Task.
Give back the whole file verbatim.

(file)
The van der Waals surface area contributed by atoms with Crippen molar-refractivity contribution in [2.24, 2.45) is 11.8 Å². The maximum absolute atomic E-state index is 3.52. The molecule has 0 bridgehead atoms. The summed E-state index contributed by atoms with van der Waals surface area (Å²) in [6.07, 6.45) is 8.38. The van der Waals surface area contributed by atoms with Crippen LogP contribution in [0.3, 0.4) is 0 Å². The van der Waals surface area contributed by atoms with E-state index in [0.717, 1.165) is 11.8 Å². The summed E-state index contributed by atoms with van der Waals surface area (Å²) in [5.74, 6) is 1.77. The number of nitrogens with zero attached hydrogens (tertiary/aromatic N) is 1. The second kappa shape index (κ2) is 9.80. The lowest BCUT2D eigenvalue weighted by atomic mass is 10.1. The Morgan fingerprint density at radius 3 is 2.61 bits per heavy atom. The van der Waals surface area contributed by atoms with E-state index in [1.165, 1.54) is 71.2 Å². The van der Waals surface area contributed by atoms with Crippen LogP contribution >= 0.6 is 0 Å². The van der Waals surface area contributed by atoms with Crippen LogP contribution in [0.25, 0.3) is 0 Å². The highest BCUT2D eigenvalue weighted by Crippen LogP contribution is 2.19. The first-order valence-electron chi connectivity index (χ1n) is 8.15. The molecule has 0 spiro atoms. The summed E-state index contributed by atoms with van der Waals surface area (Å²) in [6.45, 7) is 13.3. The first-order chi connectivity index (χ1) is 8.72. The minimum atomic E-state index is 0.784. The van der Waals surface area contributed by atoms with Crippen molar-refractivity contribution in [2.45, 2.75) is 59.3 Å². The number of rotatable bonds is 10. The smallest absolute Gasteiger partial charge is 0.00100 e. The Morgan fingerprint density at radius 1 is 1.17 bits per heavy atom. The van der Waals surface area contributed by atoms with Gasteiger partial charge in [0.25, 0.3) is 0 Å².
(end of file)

The van der Waals surface area contributed by atoms with Crippen molar-refractivity contribution in [2.24, 2.45) is 11.8 Å². The maximum absolute atomic E-state index is 3.52. The molecule has 0 bridgehead atoms. The summed E-state index contributed by atoms with van der Waals surface area (Å²) in [6.07, 6.45) is 8.38. The van der Waals surface area contributed by atoms with Crippen LogP contribution in [0.3, 0.4) is 0 Å². The van der Waals surface area contributed by atoms with E-state index in [0.717, 1.165) is 11.8 Å². The summed E-state index contributed by atoms with van der Waals surface area (Å²) in [5.74, 6) is 1.77. The number of nitrogens with zero attached hydrogens (tertiary/aromatic N) is 1. The second kappa shape index (κ2) is 9.80. The lowest BCUT2D eigenvalue weighted by atomic mass is 10.1. The Morgan fingerprint density at radius 3 is 2.61 bits per heavy atom. The van der Waals surface area contributed by atoms with E-state index in [1.165, 1.54) is 71.2 Å². The van der Waals surface area contributed by atoms with Crippen LogP contribution >= 0.6 is 0 Å². The van der Waals surface area contributed by atoms with Crippen LogP contribution in [0.25, 0.3) is 0 Å². The highest BCUT2D eigenvalue weighted by Crippen LogP contribution is 2.19. The first-order valence-electron chi connectivity index (χ1n) is 8.15. The molecule has 0 spiro atoms. The summed E-state index contributed by atoms with van der Waals surface area (Å²) in [6.45, 7) is 13.3. The first-order chi connectivity index (χ1) is 8.72. The minimum atomic E-state index is 0.784. The van der Waals surface area contributed by atoms with Crippen molar-refractivity contribution in [2.45, 2.75) is 59.3 Å². The number of rotatable bonds is 10. The smallest absolute Gasteiger partial charge is 0.00100 e. The Morgan fingerprint density at radius 1 is 1.17 bits per heavy atom. The van der Waals surface area contributed by atoms with Gasteiger partial charge in [0.25, 0.3) is 0 Å².